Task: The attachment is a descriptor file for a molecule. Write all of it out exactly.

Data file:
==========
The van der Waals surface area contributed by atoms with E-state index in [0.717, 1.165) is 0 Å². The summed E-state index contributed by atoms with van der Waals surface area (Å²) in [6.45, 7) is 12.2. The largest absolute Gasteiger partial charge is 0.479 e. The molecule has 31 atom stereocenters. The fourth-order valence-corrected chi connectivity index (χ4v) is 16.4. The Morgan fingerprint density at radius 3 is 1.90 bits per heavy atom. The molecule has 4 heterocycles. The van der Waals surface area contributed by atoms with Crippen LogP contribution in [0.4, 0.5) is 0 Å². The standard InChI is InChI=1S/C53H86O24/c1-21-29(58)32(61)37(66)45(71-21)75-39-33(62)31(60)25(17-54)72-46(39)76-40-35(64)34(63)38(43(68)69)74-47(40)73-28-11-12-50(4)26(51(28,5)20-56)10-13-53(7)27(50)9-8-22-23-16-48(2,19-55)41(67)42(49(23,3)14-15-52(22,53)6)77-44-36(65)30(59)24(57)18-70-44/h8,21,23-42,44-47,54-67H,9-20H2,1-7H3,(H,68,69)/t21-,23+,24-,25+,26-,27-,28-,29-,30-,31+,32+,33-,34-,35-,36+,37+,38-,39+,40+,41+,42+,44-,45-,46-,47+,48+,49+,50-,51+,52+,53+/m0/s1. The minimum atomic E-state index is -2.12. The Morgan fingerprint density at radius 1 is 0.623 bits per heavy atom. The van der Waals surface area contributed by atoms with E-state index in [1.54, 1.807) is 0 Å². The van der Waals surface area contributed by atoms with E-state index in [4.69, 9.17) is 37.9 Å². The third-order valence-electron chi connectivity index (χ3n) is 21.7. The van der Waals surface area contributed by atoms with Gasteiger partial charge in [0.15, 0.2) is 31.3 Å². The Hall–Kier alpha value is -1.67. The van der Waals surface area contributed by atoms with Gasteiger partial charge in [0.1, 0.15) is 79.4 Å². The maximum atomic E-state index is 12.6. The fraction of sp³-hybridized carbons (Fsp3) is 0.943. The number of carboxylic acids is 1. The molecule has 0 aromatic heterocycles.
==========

The van der Waals surface area contributed by atoms with E-state index in [0.717, 1.165) is 0 Å². The summed E-state index contributed by atoms with van der Waals surface area (Å²) in [6.45, 7) is 12.2. The largest absolute Gasteiger partial charge is 0.479 e. The molecule has 31 atom stereocenters. The fourth-order valence-corrected chi connectivity index (χ4v) is 16.4. The Morgan fingerprint density at radius 3 is 1.90 bits per heavy atom. The molecule has 4 heterocycles. The van der Waals surface area contributed by atoms with Crippen LogP contribution in [0.4, 0.5) is 0 Å². The standard InChI is InChI=1S/C53H86O24/c1-21-29(58)32(61)37(66)45(71-21)75-39-33(62)31(60)25(17-54)72-46(39)76-40-35(64)34(63)38(43(68)69)74-47(40)73-28-11-12-50(4)26(51(28,5)20-56)10-13-53(7)27(50)9-8-22-23-16-48(2,19-55)41(67)42(49(23,3)14-15-52(22,53)6)77-44-36(65)30(59)24(57)18-70-44/h8,21,23-42,44-47,54-67H,9-20H2,1-7H3,(H,68,69)/t21-,23+,24-,25+,26-,27-,28-,29-,30-,31+,32+,33-,34-,35-,36+,37+,38-,39+,40+,41+,42+,44-,45-,46-,47+,48+,49+,50-,51+,52+,53+/m0/s1. The minimum atomic E-state index is -2.12. The Morgan fingerprint density at radius 1 is 0.623 bits per heavy atom. The van der Waals surface area contributed by atoms with E-state index in [1.54, 1.807) is 0 Å². The van der Waals surface area contributed by atoms with E-state index in [4.69, 9.17) is 37.9 Å². The third-order valence-electron chi connectivity index (χ3n) is 21.7. The van der Waals surface area contributed by atoms with Gasteiger partial charge in [0.15, 0.2) is 31.3 Å². The Hall–Kier alpha value is -1.67. The van der Waals surface area contributed by atoms with Gasteiger partial charge in [0.1, 0.15) is 79.4 Å². The maximum atomic E-state index is 12.6. The fraction of sp³-hybridized carbons (Fsp3) is 0.943. The number of carboxylic acids is 1. The molecule has 0 aromatic heterocycles.